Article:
About GSBS   |  FAQ  |  Job Opportunities  |  Search UMDNJ
     




Developing Novel Pharmacological Inhibitors to Target BMI1 in Glioblastoma

by
Eric J. Huselid
B.S., University of California, Davis - 2012

Thesis Advisor: Hatem Sabaawy, M.D., Ph.D.
Graduate Program in Cellular and Molecular Pharmacology

Rutgers Cancer Institute of New Jersey
Multipurpose Room B
New Brunswick

Wednesday, March 29, 2017
1:00 p.m.


Abstract

Glioblastoma (GBM) is the most common and most deadly form of primary brain malignancy. Though the disease rarely metastasizes outside the brain, its invasive nature to the surrounding tissue, resistance to therapy, and very short median survival creates a dire need for new therapeutic agents. Compelling evidence indicates that GBM is a heterogeneous neoplasm composed of bulk tumor cells and a small population of cancer stem cells (CSCs), or tumor-initiating cells (TICs), endowed with self-renewal capacity, high tumorigenic potential, and low proliferation rate. Targeting TICs in GBM represents a promising therapy. BMI1 (B-cell specific MMLV insertion site-1) is a polycomb group protein and member of the chromatin-remodeling complex, PRC1. BMI1 has been shown to regulate stem cell self-renewal in both normal and cancerous tissues, including GBM. We previously identified an effective inhibitor of BMI1 (PTC-209), but due to its poor pharmacokinetic properties, we recently generated a series of compounds with a higher in silico affinity for a potential binding to a pocket within the BMI1s 5 UTR. Seventeen compounds were screened for their ability to halt GBM growth. We found that two compounds (IC50 in nM) dramatically reduced GBM TICs survival in vitro by arresting cell cycle progression. Importantly, these compounds reduced the proportion of patient-derived GBM TICs by >20-fold in clonogenic assays. This effect was not observed following treatment with temozolomide, a standard of care GBM drug. An effect on tumor growth was also observed in vivo using mouse PDX model. This study demonstrates the ability to identify agents that specifically eliminate GBM TICs and should be explored as a therapeutic option in a clinical setting.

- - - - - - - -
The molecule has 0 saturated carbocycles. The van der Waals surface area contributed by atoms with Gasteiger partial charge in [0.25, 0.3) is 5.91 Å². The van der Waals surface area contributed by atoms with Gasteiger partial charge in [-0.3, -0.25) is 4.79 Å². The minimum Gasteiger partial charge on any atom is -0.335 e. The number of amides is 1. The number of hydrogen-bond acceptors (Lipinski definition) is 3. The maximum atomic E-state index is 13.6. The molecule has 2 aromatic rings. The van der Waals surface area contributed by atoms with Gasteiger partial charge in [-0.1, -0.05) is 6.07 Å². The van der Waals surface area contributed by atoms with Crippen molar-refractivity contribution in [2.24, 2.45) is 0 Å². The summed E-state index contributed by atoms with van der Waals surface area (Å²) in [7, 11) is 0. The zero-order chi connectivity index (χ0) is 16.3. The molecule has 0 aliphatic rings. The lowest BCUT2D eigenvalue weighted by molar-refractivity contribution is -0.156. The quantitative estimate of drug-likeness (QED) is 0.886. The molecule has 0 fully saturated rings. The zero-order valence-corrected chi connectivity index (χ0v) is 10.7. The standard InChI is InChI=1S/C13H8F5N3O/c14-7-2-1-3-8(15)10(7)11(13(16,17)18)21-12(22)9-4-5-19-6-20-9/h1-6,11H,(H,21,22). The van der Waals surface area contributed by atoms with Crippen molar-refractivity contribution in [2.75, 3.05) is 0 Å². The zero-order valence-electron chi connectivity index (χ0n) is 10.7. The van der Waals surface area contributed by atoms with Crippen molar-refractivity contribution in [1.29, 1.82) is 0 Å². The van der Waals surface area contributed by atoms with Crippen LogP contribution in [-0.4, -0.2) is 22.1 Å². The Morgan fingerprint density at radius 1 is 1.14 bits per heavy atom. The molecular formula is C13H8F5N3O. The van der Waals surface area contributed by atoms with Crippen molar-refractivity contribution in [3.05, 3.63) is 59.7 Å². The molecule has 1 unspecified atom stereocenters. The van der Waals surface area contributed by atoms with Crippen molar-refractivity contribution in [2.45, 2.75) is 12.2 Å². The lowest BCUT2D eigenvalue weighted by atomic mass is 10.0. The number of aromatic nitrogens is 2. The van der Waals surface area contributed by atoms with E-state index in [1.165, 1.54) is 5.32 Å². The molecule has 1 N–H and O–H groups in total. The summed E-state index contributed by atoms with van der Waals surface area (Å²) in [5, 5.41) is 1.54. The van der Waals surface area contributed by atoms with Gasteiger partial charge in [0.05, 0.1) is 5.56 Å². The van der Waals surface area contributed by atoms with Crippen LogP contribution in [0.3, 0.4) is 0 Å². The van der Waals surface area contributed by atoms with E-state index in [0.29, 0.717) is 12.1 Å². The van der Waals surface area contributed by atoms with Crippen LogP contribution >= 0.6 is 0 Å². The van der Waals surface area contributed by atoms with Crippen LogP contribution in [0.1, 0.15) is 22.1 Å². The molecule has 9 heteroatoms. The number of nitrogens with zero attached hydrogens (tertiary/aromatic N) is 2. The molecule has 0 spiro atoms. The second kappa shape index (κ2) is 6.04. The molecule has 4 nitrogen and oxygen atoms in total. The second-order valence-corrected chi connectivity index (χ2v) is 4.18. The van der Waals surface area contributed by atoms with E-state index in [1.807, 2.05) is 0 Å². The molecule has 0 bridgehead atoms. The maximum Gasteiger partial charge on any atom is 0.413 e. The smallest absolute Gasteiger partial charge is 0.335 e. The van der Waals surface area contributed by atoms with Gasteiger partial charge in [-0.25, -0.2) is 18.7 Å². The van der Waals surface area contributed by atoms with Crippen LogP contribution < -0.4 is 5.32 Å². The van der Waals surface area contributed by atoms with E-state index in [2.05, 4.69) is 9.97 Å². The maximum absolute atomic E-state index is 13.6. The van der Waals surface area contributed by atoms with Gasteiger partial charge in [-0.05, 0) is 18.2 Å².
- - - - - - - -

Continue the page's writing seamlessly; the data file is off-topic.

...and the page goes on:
Return to Dissertation list

 

Newark Campus - Piscataway Campus - Stratford Campus
About GSBS - FAQ - Job Opportunities - Search UMDNJ